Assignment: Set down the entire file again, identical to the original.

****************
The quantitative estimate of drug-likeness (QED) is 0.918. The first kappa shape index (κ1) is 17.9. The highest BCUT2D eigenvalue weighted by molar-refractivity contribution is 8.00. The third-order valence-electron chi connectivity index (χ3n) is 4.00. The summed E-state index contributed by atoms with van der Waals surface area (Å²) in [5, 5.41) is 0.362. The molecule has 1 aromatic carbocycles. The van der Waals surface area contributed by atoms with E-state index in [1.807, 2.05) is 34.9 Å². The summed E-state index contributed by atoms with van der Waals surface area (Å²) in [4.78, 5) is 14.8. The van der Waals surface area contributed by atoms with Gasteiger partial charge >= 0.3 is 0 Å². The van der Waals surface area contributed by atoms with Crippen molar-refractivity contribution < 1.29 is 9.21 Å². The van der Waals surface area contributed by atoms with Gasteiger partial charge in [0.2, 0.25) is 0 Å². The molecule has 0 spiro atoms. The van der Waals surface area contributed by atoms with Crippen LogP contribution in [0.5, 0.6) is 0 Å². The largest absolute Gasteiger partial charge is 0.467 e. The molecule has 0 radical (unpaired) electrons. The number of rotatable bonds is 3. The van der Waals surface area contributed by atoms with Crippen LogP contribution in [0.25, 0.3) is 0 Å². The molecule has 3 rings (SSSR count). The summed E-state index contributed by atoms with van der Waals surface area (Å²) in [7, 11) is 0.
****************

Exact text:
The quantitative estimate of drug-likeness (QED) is 0.918. The first kappa shape index (κ1) is 17.9. The highest BCUT2D eigenvalue weighted by molar-refractivity contribution is 8.00. The third-order valence-electron chi connectivity index (χ3n) is 4.00. The summed E-state index contributed by atoms with van der Waals surface area (Å²) in [5, 5.41) is 0.362. The molecule has 1 aromatic carbocycles. The van der Waals surface area contributed by atoms with E-state index in [1.807, 2.05) is 34.9 Å². The summed E-state index contributed by atoms with van der Waals surface area (Å²) in [4.78, 5) is 14.8. The van der Waals surface area contributed by atoms with Gasteiger partial charge >= 0.3 is 0 Å². The van der Waals surface area contributed by atoms with Crippen molar-refractivity contribution < 1.29 is 9.21 Å². The van der Waals surface area contributed by atoms with Gasteiger partial charge in [0.2, 0.25) is 0 Å². The molecule has 0 spiro atoms. The van der Waals surface area contributed by atoms with Crippen LogP contribution in [0.5, 0.6) is 0 Å². The largest absolute Gasteiger partial charge is 0.467 e. The molecule has 0 radical (unpaired) electrons. The number of rotatable bonds is 3. The van der Waals surface area contributed by atoms with Crippen LogP contribution in [0.25, 0.3) is 0 Å². The molecule has 3 rings (SSSR count). The summed E-state index contributed by atoms with van der Waals surface area (Å²) in [7, 11) is 0.